Fibre and Wholegrains

Web Resource Last Updated: 19-12-2019


Fibre is an important part of healthy eating. It can help protect against heart disease, weight gain and certain cancers, and can improve digestive health. Fibre is only found in foods that come from plants: fruit, vegetables, cereals and pulses.

Recommended amounts

It is recommended that adults should eat 30 g of fibre each day. Most people in the UK eat only 18 g a day – only 60% of the recommended amount.

To increase your fibre intake, try the following:

  • Choose a higher-fibre breakfast cereal such as plain wholewheat biscuits (like Weetabix), plain shredded wholegrain (like Shredded Wheat) or porridge, as oats are also a good source of fibre.
  • Go for wholemeal or granary breads, or higher-fibre white bread, and choose wholegrains like wholewheat pasta, bulgur wheat or brown rice.
  • Eat potatoes with their skins on, such as a baked potato or boiled new potatoes.
  • Add pulses like beans, lentils or chickpeas to stews, curries and salads.
  • Include plenty of vegetables with meals, either as a side dish or added to sauces, stews or curries.
  • Have some fresh fruit or fruit canned in natural juice for dessert.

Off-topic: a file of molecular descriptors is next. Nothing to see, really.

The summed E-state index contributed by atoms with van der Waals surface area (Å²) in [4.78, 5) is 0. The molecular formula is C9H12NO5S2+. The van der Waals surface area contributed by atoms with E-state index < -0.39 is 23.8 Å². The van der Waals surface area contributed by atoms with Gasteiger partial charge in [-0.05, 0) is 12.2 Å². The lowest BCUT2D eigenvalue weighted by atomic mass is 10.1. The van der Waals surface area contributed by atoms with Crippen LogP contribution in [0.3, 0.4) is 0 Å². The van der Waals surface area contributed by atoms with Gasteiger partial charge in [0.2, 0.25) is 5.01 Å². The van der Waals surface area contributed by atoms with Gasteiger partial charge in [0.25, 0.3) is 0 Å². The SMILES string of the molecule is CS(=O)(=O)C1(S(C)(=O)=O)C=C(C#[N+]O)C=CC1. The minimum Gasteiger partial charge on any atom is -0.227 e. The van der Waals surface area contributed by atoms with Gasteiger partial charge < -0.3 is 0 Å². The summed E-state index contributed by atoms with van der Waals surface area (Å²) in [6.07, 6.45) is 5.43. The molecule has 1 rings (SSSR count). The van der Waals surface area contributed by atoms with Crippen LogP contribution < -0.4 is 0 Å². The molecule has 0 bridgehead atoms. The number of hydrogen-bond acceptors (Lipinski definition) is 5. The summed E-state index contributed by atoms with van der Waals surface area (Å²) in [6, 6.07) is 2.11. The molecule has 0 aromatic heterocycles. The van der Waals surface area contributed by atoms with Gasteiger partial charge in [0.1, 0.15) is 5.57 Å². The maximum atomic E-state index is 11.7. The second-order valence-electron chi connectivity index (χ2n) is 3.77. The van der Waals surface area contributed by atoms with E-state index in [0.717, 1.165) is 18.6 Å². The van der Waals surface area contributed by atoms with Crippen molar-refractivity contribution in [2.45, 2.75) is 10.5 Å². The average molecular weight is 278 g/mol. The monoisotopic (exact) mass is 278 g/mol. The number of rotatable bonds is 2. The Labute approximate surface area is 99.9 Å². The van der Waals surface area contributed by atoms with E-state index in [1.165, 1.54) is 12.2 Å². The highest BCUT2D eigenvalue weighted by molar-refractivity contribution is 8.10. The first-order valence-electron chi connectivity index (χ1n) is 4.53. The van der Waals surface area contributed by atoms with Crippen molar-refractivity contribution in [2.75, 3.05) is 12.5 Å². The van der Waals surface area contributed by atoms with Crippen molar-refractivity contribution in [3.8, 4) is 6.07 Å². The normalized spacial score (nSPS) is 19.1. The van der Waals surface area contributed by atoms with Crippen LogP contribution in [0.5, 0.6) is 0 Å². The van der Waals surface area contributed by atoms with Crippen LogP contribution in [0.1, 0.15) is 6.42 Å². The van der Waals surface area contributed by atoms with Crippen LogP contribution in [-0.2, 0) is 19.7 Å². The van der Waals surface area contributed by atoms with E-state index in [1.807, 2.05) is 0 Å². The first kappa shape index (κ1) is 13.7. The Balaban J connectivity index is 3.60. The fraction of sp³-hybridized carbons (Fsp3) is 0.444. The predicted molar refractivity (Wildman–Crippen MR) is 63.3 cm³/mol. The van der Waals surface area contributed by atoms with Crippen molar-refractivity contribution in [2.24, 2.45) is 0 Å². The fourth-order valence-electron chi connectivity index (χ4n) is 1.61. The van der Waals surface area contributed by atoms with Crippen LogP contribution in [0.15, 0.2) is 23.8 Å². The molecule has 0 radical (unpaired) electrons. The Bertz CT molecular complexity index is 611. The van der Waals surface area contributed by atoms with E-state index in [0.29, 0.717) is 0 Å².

• Dried fruit may be eaten in moderation, but because it is sticky, it can increase the risk of tooth decay, so it's better if it is only eaten as part of a meal, rather than as a between-meal snack.
  • For snacks, try fresh fruit, vegetable sticks, rye crackers, oatcakes and unsalted nuts or seeds.

To prevent constipation, it is important to ensure that an increase in fibre intake is accompanied by an increase in fluid.


Wholegrains are seeds of cereal plants such as wheat, oats, barley, rice, quinoa and maize. They are a good source of fibre, protein, vitamins B and C, and healthy fats.

Some studies have demonstrated that a healthy approach to eating which incorporates wholegrains can reduce the risk of heart disease, stroke, certain cancers and obesity.

Eating wholegrain foods as part of your diet can be a good way of managing your blood glucose levels, as they often have a low glycaemic index. However, as wholegrains contain carbohydrates they will affect your blood glucose, so it is important to consider portion sizes.

Recommended amounts

It is recommended that adults should eat at least three servings of wholegrains each day. One serving is made up of the following:

  • 25 g porridge oats
  • 30 g muesli
  • 30 g wheat-based breakfast cereal
  • 1 large slice multigrain bread
  • 1 slice rye bread
  • 3 oatcakes
  • 20 g uncooked brown rice or wholewheat pasta

For a food to be classified as wholegrain, it must contain 51% or more wholegrain ingredients.

When you look at food labels, be cautious of terms such as ‘wholewheat’, ‘granary’ and ‘multigrain’. These words are often simply used as part of the product’s name and offer no real guarantee that the product is actually made from wholegrains. Always look at the ingredients list instead.

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